Proton-pump inhibitors for the treatment of functional dyspepsia

Hidekazu Suzuki, Sawako Okada, Toshifumi Hibi

Research output: Contribution to journalReview articlepeer-review

18 Citations (Scopus)


In the Rome III classification, functional dyspepsia (FD) has been further subcategorized into two different syndromes, namely, epigastric pain syndrome (EPS) and postprandial distress syndrome (PDS). Acid-related pathophysiology seems to be mainly responsible for EPS, and antisecretory agents such as proton-pump inhibitors (PPIs) seem to be effective mainly against EPS. However, recent information as to the relationship between initial duodenal acid sensitization in the early postprandial phase and delayed gastric emptying in the later postprandial phase would suggest the amelioration of PDS by antisecretory agents. In the present review, we summarized the recent literature on the direct and indirect effect of PPIs in FD (including not only Rome III, but also Rome II criteria). The effects of PPIs against FD are heterogeneous, depending on the protocol of the clinical studies, and the inclusion criteria of each randomized controlled trial (primary care or tertiary care population). As the placebo effects cannot be ignored in this disease, a placebo-controlled study would be necessary, at least for the evaluation of the effect of each agent on symptom relief in patients with FD. Further studies directly comparing PPIs with suitable placebos in terms of their effects in reducing the symptoms of endoscopically confirmed, Rome III-based FD are awaited.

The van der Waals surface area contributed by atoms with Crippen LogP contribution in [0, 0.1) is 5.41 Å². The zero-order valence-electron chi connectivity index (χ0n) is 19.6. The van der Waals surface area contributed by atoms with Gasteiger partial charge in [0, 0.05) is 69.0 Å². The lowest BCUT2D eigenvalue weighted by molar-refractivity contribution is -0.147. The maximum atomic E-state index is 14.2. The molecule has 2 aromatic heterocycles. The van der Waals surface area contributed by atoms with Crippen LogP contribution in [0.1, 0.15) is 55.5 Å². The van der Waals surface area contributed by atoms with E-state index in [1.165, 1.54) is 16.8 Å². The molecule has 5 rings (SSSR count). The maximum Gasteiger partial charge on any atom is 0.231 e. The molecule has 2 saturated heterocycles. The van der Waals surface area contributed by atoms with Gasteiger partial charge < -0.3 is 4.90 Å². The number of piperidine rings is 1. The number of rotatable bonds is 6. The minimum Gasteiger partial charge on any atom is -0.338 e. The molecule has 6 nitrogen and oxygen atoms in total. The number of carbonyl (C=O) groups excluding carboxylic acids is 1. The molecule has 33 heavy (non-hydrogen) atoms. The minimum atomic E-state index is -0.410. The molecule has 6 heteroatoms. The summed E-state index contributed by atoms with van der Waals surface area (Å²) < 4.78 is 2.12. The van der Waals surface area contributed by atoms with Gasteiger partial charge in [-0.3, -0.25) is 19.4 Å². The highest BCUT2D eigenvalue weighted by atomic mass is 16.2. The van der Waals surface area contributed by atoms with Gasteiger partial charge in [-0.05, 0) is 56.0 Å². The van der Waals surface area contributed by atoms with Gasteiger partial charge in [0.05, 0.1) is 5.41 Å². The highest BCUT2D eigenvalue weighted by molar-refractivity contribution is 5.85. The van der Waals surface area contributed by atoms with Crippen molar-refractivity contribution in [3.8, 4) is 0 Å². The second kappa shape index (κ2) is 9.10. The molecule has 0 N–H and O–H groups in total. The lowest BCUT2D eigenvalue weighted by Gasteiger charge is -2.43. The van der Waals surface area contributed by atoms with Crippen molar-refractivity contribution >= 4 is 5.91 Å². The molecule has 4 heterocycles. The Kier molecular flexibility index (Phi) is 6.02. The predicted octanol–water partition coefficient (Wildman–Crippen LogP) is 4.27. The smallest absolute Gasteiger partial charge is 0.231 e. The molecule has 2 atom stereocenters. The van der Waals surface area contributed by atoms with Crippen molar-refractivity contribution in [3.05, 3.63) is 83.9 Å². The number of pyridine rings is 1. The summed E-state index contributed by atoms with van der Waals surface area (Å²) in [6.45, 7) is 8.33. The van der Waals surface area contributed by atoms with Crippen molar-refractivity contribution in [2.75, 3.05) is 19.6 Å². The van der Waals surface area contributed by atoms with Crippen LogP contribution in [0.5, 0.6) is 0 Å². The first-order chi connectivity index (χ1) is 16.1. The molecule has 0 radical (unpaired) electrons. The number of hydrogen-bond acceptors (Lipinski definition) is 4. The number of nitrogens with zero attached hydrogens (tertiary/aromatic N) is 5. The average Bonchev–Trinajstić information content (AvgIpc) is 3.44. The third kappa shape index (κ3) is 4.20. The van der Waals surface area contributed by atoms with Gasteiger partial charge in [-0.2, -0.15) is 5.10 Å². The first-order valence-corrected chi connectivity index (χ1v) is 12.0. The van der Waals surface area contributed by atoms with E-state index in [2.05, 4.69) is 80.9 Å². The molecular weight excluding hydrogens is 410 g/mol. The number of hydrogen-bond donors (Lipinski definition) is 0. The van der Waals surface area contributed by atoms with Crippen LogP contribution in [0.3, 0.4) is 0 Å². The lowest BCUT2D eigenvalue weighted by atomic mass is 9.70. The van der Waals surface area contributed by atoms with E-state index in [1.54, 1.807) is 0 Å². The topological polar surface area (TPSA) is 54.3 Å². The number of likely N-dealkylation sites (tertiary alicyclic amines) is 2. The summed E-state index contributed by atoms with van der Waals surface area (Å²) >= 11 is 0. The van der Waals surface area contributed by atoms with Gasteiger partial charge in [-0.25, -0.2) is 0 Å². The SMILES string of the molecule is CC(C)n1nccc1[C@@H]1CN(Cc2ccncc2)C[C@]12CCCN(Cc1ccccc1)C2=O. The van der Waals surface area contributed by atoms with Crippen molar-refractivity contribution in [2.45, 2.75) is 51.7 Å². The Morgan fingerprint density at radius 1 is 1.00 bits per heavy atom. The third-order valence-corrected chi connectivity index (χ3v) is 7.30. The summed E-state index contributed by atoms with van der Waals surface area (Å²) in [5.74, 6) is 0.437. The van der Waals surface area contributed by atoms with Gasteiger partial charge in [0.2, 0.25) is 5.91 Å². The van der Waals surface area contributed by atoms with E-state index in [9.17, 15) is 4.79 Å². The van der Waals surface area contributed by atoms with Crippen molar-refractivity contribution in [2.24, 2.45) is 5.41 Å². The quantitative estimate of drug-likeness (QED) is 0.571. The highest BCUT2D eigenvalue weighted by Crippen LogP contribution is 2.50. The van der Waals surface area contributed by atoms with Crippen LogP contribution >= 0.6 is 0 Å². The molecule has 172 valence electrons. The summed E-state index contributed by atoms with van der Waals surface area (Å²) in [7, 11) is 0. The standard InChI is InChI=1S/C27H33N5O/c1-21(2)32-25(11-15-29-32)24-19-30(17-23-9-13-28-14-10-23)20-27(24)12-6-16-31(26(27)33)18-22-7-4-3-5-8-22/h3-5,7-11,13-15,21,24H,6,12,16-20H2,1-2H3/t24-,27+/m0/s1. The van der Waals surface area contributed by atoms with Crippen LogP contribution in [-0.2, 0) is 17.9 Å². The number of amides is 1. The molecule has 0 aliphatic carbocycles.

Original languageEnglish
Pages (from-to)219-226
Number of pages8
JournalTherapeutic Advances in Gastroenterology
Issue number4
Publication statusPublished - 2011 Jul
Externally publishedYes


  • Antisecretory agents
  • Functional gastrointestinal disorders
  • Helicobacter pylori
  • Randomized controlled study
  • Uninvestigated dyspepsia

ASJC Scopus subject areas

  • Gastroenterology


Dive into the research topics of 'Proton-pump inhibitors for the treatment of functional dyspepsia'. Together they form a unique fingerprint.

Cite this